Wayne Campbell | Growing up depressed
“I can’t remember the last time I was happy. I have never been happy for 24 hours straight, ever in my life.” These are the words of ‘Paul’, a 40-year-old university graduate, who has been battling depression for most of his adult life.
According to the World Health Organization (WHO), there are more than 300 million people living with depression, an increase of more than 18 per cent between 2005 and 2015. The WHO states that depression is the leading cause of disability worldwide and a major contributor to the overall global burden of disease. Depression is just one of the many common mental disorders that affect a significant percentage of the Jamaican population. Data show that one in every four Jamaicans will experience some form of mental disorder throughout his/her lifetime. Depression can begin at just about any age and can have serious implications for the depressed person as well as for his/her family.
Nonetheless, there is a distinction to be made between the daily emotional challenges of life and the short-lived sadness that is a direct response to such stresses.
Recently, Paul and I sat down in Kingston for our discussion. Paul is approximately 5 feet 6 inches, a rather unassuming man. Paul vividly recalls not wanting to attend school in grade six. While many of us can fondly remember our days in primary school, which were characterised by happiness and excitement at the thought of attending high school. The opposite was true for Paul. His life of depression was just beginning to take root and would haunt him ever after.
Paul’s tone changed from one of eagerness to one of subdued caution as he brought to mind the many days of feeling sad during his primary-school days. “I felt like I just had to deal with it. There was nutten I could do. I couldn’t fight, so I just dealt with it. I didn’t know I could tell my parents. Even if I did, I am sure they would not have done nutten.”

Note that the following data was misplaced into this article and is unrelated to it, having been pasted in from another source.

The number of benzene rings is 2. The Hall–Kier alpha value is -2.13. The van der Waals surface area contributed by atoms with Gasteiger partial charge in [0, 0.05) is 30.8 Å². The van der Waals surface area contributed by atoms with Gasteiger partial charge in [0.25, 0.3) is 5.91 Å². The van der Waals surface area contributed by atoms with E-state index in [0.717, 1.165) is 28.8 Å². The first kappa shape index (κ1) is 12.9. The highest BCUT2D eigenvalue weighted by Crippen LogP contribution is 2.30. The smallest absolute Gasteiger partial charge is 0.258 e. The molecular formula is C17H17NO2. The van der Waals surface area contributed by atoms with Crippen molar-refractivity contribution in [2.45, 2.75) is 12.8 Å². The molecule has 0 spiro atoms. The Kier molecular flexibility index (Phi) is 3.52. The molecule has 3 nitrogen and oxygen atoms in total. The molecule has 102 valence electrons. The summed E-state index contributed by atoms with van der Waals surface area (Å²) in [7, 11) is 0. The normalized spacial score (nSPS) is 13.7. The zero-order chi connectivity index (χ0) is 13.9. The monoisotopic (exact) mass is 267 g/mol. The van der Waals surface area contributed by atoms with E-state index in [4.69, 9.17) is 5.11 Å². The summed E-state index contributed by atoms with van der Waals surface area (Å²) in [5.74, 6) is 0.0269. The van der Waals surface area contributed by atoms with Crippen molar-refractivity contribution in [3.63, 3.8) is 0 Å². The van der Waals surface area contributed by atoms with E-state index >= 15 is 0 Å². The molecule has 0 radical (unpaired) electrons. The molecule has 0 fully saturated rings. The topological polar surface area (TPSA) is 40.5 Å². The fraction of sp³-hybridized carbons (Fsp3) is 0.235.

In dealing with depression at an early age of 12, Paul said, “I just went to school and did my schoolwork the best way I could.”
Persons who are depressed do not walk around with a placard announcing the fact. The face of depression is that face that looks back at you when you look in the mirror. Depressed people look like you and me. Many depressed persons manage to hold down a job while fighting the demon of depression. Sadly, not many depressed persons have been so diagnosed. Paul, however, was diagnosed with depression in his 20’s.
The stigma and discrimination associated with mental illness often serve as barriers to treatment. These hurdles frequently prevent those who experience the symptoms from getting the medical intervention necessary to adequately manage this medical condition. In many instances, our association with mental health comes from seeing an insane person on the road eating from a garbage bin. This perception of mental illness needs to be interrogated and brought into reality that a vast number of persons with mental disorder do not live like this. Whether we choose to believe it or not, in every family, there is at least one depressed individual.
Paul bemoans the fact that there are not enough public-health facilities in Jamaica to address the needs and concerns of those who are living with depression. He recalls that the doctor who diagnosed him as being depressed referred him to a psychiatrist. He visited the facility on three occasions and was unable to see the psychiatrist despite having an appointment.
Paul added that while there are more professionals in the private sector to treat depression and mental illness, the cost associated with seeing a psychiatrist can be prohibitive for the average Jamaican. It has become quite common for Paul to be stressed daily for up to two to three weeks at a time.
Paul needs help! He ended our conversation by saying that he often thinks about jumping off the roof. In spite of those frightening and poignant words, there are many success stories regarding life after depression.
Some chronically depressed persons complain of feeling worse when they take the medication. This was also Paul’s experience; as a result he rarely takes his anti-depressant medication. This side effect of feeling worse can be addressed by the physician’s re-evaluation of the medication and making the appropriate changes.
Depression is an illness like any other medical condition and needs the attention of those trained to treat it.
- Wayne Campbell is an educator and social commentator. Email feedback to firstname.lastname@example.org or tweet @WayneCamo.